And Now For Something Completely Different... Skiing
As a lark, I thought I would veer slightly from the everyday business of pretending to be sage and wise.
It's winter (in the northern hemisphere), and I love skiing -- the steeper, the gnarlier, the better. I've skiied in approximately a dozen or so different places in the US, on both coasts and in the Rockies. Therefore, I give you: my three favorite American ski spots. In the interest of maintaining my anonymity, I'm not listing my favorite overseas skiing spots.
Herewith, however, is my list of the best in US skiing.1. Crested Butte, Colorado:
one of the steepest lift-served ski areas in the US (right up there with Jackson Hole and Taos), CB has some awesome off-piste skiing, particularly Phoenix/Spellbound and Third Bowl: steeps, cliffs, bumps... awesome. The imposing Paradise headwall has some awesome steep, ski-width chutes to get your heart and lungs going. Also has great intermediate terrain (although a blue in the Butte might get a black rating elsewhere). Also has good backcountry skiing, if you want to earn your turns. Forget the lodge for lunch, there's a couple of guys who sell tacos out of a trolley right at the base. Apres ski: go to town for Teocalli Tamale, washed off with a Fat Tire beer. 2. Snowbird, Little Cottonwood Canyon, Utah:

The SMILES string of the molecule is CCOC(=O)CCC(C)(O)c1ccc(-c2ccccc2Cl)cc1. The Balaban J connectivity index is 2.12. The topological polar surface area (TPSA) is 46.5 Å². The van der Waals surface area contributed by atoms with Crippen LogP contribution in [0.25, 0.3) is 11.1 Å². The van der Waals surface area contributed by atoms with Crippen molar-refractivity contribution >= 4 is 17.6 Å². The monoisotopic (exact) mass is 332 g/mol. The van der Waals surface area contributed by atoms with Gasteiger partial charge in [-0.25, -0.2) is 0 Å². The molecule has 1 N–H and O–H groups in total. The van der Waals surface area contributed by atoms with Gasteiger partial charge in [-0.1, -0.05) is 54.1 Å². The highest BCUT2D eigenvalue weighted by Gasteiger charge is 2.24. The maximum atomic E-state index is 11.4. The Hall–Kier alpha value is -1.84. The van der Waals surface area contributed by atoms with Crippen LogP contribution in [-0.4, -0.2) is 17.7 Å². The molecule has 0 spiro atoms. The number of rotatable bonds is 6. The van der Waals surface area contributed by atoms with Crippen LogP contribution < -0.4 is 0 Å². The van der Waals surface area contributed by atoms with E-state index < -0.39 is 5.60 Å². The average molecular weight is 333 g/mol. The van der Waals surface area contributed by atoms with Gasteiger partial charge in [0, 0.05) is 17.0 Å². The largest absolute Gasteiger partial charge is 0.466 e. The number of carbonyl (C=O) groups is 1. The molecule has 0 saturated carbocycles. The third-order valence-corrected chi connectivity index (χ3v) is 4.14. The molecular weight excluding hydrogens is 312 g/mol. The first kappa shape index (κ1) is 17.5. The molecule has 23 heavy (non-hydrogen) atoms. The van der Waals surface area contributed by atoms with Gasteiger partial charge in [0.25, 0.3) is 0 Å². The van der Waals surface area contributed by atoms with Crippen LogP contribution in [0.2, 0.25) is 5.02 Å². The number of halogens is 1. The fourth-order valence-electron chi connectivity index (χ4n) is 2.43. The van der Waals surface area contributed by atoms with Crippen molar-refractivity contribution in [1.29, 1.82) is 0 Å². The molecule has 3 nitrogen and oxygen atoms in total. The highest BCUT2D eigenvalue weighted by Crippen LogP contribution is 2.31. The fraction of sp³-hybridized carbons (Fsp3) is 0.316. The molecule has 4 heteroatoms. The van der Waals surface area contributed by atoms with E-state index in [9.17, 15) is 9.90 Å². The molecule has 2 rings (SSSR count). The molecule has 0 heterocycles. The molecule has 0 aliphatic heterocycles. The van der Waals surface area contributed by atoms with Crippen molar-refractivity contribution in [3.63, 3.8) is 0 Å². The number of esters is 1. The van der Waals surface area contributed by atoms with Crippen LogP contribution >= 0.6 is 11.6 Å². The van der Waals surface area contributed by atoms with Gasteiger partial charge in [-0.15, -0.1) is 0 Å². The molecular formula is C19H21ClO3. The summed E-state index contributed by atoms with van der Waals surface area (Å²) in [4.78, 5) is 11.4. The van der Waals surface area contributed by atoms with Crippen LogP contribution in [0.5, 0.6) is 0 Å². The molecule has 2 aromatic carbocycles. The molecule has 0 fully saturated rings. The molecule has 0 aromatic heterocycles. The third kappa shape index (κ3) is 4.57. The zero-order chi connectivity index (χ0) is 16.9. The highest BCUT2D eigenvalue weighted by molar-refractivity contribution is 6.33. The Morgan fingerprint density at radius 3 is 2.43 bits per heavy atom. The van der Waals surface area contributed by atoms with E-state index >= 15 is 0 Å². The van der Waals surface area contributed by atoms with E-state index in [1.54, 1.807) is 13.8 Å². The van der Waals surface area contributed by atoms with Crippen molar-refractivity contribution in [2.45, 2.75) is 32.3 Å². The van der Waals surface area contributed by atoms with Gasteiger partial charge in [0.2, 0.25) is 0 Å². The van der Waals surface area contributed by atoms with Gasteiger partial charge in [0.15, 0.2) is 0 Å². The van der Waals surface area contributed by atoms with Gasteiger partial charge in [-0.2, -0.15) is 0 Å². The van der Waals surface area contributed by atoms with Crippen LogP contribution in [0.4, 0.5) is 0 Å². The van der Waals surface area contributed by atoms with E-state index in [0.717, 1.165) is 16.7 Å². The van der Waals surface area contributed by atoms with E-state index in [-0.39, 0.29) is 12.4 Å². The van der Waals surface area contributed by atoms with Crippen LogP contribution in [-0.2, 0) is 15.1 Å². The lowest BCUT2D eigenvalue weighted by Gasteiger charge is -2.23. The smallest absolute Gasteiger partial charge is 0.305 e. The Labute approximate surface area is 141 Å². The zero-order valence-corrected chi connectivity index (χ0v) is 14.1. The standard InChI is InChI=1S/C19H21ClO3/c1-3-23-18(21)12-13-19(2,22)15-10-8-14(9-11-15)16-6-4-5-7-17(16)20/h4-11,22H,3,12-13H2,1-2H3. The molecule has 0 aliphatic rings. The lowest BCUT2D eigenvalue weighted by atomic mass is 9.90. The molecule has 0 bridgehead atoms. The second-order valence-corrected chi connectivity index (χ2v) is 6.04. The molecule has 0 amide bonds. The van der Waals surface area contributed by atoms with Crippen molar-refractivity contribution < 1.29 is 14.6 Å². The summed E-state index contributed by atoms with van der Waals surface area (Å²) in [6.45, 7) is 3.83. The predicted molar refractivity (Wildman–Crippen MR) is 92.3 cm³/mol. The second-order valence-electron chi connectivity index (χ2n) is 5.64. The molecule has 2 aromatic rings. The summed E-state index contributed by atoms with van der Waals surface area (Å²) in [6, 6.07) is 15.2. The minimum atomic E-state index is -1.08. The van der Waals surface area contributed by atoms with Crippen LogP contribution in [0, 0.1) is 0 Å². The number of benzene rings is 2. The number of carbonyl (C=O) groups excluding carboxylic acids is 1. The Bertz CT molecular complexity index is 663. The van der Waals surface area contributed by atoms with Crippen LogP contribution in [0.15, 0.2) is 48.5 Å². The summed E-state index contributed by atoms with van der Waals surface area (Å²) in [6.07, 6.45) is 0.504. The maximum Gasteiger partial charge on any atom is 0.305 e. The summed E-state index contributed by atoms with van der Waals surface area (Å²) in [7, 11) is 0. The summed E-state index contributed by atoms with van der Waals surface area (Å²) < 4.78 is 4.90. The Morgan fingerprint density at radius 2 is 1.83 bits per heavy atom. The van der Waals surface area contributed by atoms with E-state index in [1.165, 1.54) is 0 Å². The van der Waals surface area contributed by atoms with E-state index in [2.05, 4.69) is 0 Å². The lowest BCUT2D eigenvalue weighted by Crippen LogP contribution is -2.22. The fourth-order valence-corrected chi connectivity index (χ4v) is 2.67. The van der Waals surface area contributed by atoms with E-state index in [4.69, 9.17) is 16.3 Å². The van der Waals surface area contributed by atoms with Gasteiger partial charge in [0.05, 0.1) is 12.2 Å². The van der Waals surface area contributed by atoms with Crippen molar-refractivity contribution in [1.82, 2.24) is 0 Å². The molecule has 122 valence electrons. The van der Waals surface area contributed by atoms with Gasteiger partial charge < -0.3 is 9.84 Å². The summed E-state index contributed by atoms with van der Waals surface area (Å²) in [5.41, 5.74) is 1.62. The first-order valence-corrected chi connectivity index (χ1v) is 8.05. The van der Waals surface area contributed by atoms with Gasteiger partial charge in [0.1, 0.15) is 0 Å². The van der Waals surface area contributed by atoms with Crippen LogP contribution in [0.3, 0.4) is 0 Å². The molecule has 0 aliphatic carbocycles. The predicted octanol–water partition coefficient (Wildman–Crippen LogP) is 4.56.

Steep, deep, lots of vertical, bluebird sky, friendly locals, and, best of all, cheap: $49 for an all day lift ticket ($59 if you want the tram). If you had a mind to, you could ride the entire vertical distance of the mountain (3200 feet), do it again and again, and would need to buy new pants to hold your massive thighs. You gotta love a mountain where your legs are still burning after you get off the lift! The Wasatch mountains also contain some awesome backcountry skiing, accessible by helicopter for those not on government salaries. Apres ski: despite Utah's, err, prudish reputation, one can buy good beer. You just have to go to one of the "clubs" and pay the five dollar cover charge, er, "membership fee", and one can sample all of Utah's fine microbrews.3. Santa Fe Ski Area, New Mexico:
A small, hugely underrated area in New Mexico. If you ski with a local, you can find everything you want: bumps, powder, tight chutes, cliffs, and the best tree skiing in the West. Fresh white powder under a turqouise blue sky. Backcountry skiing can be done at places like the Nambe chutes, and other nooks and crannies. Apres-ski: drive back to Santa Fe for any one of dozens of great Mexican restaurants, washed down with margaritas or Corona.
Readers are invited to chime in with their own favorite ski areas, US or other, in the comments thread. If your recommendation is good, I might just stop by if I'm ever in the neighborhood (well, it is nice to dream, eh?).
End of post. Ignore the link below.